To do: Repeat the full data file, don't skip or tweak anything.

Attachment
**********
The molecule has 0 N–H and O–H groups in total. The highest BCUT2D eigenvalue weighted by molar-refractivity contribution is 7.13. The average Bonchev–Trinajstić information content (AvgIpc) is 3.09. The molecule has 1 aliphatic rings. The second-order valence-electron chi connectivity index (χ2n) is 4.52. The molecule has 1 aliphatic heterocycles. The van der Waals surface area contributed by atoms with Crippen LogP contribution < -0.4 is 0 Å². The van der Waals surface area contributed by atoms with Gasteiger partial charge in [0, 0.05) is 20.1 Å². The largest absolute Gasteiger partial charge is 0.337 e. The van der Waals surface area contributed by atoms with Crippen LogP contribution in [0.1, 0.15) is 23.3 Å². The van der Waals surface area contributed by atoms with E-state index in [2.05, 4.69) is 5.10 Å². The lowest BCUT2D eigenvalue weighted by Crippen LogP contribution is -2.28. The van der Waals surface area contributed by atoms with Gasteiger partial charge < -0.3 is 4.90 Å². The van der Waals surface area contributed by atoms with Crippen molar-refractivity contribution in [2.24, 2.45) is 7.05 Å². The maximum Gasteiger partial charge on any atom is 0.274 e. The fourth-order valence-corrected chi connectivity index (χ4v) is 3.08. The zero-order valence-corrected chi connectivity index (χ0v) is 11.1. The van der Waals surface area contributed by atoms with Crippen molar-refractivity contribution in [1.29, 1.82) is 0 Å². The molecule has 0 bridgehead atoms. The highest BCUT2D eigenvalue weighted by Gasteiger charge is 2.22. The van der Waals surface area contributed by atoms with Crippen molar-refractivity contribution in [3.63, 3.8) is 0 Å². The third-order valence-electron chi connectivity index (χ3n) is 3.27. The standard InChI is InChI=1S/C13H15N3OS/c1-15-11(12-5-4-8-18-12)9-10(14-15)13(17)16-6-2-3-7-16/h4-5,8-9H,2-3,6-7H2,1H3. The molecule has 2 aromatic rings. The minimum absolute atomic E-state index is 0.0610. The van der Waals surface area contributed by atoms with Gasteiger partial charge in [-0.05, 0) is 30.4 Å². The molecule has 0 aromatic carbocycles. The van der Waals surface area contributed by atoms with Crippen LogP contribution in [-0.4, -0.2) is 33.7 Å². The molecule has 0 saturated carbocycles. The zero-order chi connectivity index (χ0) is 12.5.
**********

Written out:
The molecule has 0 N–H and O–H groups in total. The highest BCUT2D eigenvalue weighted by molar-refractivity contribution is 7.13. The average Bonchev–Trinajstić information content (AvgIpc) is 3.09. The molecule has 1 aliphatic rings. The second-order valence-electron chi connectivity index (χ2n) is 4.52. The molecule has 1 aliphatic heterocycles. The van der Waals surface area contributed by atoms with Crippen LogP contribution < -0.4 is 0 Å². The van der Waals surface area contributed by atoms with Gasteiger partial charge in [0, 0.05) is 20.1 Å². The largest absolute Gasteiger partial charge is 0.337 e. The van der Waals surface area contributed by atoms with Crippen LogP contribution in [0.1, 0.15) is 23.3 Å². The van der Waals surface area contributed by atoms with E-state index in [2.05, 4.69) is 5.10 Å². The lowest BCUT2D eigenvalue weighted by Crippen LogP contribution is -2.28. The van der Waals surface area contributed by atoms with Gasteiger partial charge < -0.3 is 4.90 Å². The van der Waals surface area contributed by atoms with Crippen molar-refractivity contribution in [2.24, 2.45) is 7.05 Å². The maximum Gasteiger partial charge on any atom is 0.274 e. The fourth-order valence-corrected chi connectivity index (χ4v) is 3.08. The zero-order valence-corrected chi connectivity index (χ0v) is 11.1. The van der Waals surface area contributed by atoms with Crippen molar-refractivity contribution in [1.29, 1.82) is 0 Å². The molecule has 0 bridgehead atoms. The highest BCUT2D eigenvalue weighted by Gasteiger charge is 2.22. The van der Waals surface area contributed by atoms with Crippen molar-refractivity contribution in [3.63, 3.8) is 0 Å². The third-order valence-electron chi connectivity index (χ3n) is 3.27. The standard InChI is InChI=1S/C13H15N3OS/c1-15-11(12-5-4-8-18-12)9-10(14-15)13(17)16-6-2-3-7-16/h4-5,8-9H,2-3,6-7H2,1H3. The molecule has 2 aromatic rings. The minimum absolute atomic E-state index is 0.0610. The van der Waals surface area contributed by atoms with Gasteiger partial charge in [-0.05, 0) is 30.4 Å². The molecule has 0 aromatic carbocycles. The van der Waals surface area contributed by atoms with Crippen LogP contribution in [-0.4, -0.2) is 33.7 Å². The molecule has 0 saturated carbocycles. The zero-order chi connectivity index (χ0) is 12.5.